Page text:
The Daleks make more sense in this story than perhaps any other. This is the one time we really see them in context, in their own environment, and it suits them perfectly. Mutations of an atomic war, who need radiation to survive and who are confined to their travel machines, they’re both sad and frightening in their single-mindedness. “Every problem has a solution” might be an admirable attitude for some, but for the Daleks it’s a statement of how focused they are on their goal of destroying the Thals so that the Daleks can survive. It’s a template for their future behavior. They speak more quickly than I remember, and generally seem to be written as characters rather than as little tanks that go around yelling “Exterminate!” They are people, much as the Thals are. And they’re intelligent, working their way through a number of problems quickly when it comes to the anti-radiation drugs. On a side note, it’s really cool the way they hold things with their sucker hands, and push buttons, and pick up ticker tape and salute. In the scene where Temmosus makes his speech, all the Dalek guns are twitching, and though they’re just itching to shoot. The Daleks are given some nice body language as it were, and this adds to their character.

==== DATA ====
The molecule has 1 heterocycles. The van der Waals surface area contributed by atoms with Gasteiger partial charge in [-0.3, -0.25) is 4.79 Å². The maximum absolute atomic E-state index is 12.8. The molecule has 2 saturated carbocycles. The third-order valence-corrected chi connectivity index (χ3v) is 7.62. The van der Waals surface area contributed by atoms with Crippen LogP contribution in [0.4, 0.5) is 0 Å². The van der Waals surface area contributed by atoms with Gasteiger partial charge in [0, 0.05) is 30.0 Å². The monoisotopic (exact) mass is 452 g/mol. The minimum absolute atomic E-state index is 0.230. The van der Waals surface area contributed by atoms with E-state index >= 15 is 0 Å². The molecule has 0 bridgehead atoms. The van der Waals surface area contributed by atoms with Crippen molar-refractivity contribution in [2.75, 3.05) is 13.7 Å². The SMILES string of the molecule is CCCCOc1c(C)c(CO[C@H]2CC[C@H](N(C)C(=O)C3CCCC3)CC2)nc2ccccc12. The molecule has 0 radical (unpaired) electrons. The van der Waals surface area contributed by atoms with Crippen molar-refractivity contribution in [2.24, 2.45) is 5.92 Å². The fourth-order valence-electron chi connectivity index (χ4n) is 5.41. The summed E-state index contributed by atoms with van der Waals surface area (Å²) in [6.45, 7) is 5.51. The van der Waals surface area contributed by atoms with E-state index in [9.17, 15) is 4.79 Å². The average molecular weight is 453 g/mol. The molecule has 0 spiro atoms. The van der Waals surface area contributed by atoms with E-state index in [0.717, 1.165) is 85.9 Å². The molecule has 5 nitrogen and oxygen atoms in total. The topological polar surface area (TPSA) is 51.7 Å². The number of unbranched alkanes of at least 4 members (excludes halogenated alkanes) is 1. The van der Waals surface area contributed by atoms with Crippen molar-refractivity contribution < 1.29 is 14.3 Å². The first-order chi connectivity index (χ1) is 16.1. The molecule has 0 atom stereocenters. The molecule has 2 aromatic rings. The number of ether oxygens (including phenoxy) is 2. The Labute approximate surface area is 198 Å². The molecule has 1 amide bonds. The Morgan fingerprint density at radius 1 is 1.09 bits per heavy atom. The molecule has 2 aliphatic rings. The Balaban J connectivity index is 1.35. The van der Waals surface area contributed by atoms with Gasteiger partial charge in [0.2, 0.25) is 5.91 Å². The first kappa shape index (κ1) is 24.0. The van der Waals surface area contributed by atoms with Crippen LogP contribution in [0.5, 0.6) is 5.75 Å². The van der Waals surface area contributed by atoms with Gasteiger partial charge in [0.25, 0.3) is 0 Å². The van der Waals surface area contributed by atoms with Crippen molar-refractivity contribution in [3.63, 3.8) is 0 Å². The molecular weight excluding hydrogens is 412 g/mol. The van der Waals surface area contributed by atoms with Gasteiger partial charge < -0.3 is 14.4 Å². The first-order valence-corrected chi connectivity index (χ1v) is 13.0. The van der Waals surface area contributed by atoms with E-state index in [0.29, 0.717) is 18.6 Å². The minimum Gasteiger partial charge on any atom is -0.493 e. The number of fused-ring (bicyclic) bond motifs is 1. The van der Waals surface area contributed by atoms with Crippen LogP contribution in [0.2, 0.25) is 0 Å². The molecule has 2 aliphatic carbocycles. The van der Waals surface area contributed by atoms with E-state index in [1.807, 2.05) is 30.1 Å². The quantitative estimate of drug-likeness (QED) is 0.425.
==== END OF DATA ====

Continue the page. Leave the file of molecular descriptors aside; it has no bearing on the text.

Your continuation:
The model shots of the Dalek city and the surrounding mountains are very impressive. Sure we could do better now with CGI, but that doesn’t alter the fact that the model looks great. Between the forest, and the swamp, and the city with mountains behind it, there is a real sense of environment and scale. The story doesn’t feel like it’s taking place on a few sets in a studio.